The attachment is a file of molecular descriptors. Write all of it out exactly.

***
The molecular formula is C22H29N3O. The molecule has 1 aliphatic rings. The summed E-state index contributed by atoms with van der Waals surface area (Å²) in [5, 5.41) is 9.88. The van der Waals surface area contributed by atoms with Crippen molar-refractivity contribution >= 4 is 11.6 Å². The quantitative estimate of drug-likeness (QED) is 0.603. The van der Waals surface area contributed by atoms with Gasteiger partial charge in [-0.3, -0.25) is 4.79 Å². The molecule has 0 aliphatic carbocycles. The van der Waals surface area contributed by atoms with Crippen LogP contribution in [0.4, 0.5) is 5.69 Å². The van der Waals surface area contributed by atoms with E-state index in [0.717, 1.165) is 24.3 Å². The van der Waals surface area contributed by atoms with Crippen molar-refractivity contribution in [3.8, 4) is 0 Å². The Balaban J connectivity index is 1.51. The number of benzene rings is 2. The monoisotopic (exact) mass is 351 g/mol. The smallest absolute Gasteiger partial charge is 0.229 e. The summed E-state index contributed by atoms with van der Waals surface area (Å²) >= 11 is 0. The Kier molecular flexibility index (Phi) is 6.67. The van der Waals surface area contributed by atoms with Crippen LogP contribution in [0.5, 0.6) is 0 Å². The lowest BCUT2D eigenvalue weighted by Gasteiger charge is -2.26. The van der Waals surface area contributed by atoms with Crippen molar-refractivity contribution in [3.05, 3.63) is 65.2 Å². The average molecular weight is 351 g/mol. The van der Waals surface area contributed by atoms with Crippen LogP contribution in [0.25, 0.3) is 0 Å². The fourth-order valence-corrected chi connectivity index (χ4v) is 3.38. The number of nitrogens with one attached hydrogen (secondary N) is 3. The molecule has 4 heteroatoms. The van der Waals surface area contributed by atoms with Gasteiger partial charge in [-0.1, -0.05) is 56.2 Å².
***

The molecular formula is C22H29N3O. The molecule has 1 aliphatic rings. The summed E-state index contributed by atoms with van der Waals surface area (Å²) in [5, 5.41) is 9.88. The van der Waals surface area contributed by atoms with Crippen molar-refractivity contribution >= 4 is 11.6 Å². The quantitative estimate of drug-likeness (QED) is 0.603. The van der Waals surface area contributed by atoms with Gasteiger partial charge in [-0.3, -0.25) is 4.79 Å². The molecule has 0 aliphatic carbocycles. The van der Waals surface area contributed by atoms with Crippen LogP contribution in [0.4, 0.5) is 5.69 Å². The van der Waals surface area contributed by atoms with E-state index in [0.717, 1.165) is 24.3 Å². The van der Waals surface area contributed by atoms with Crippen molar-refractivity contribution in [3.8, 4) is 0 Å². The Balaban J connectivity index is 1.51. The number of benzene rings is 2. The monoisotopic (exact) mass is 351 g/mol. The smallest absolute Gasteiger partial charge is 0.229 e. The summed E-state index contributed by atoms with van der Waals surface area (Å²) >= 11 is 0. The Kier molecular flexibility index (Phi) is 6.67. The van der Waals surface area contributed by atoms with Crippen LogP contribution in [0.5, 0.6) is 0 Å². The lowest BCUT2D eigenvalue weighted by Gasteiger charge is -2.26. The van der Waals surface area contributed by atoms with Crippen molar-refractivity contribution in [3.05, 3.63) is 65.2 Å². The average molecular weight is 351 g/mol. The van der Waals surface area contributed by atoms with Crippen LogP contribution in [0.25, 0.3) is 0 Å². The fourth-order valence-corrected chi connectivity index (χ4v) is 3.38. The number of nitrogens with one attached hydrogen (secondary N) is 3. The molecule has 4 heteroatoms. The van der Waals surface area contributed by atoms with Gasteiger partial charge in [-0.1, -0.05) is 56.2 Å².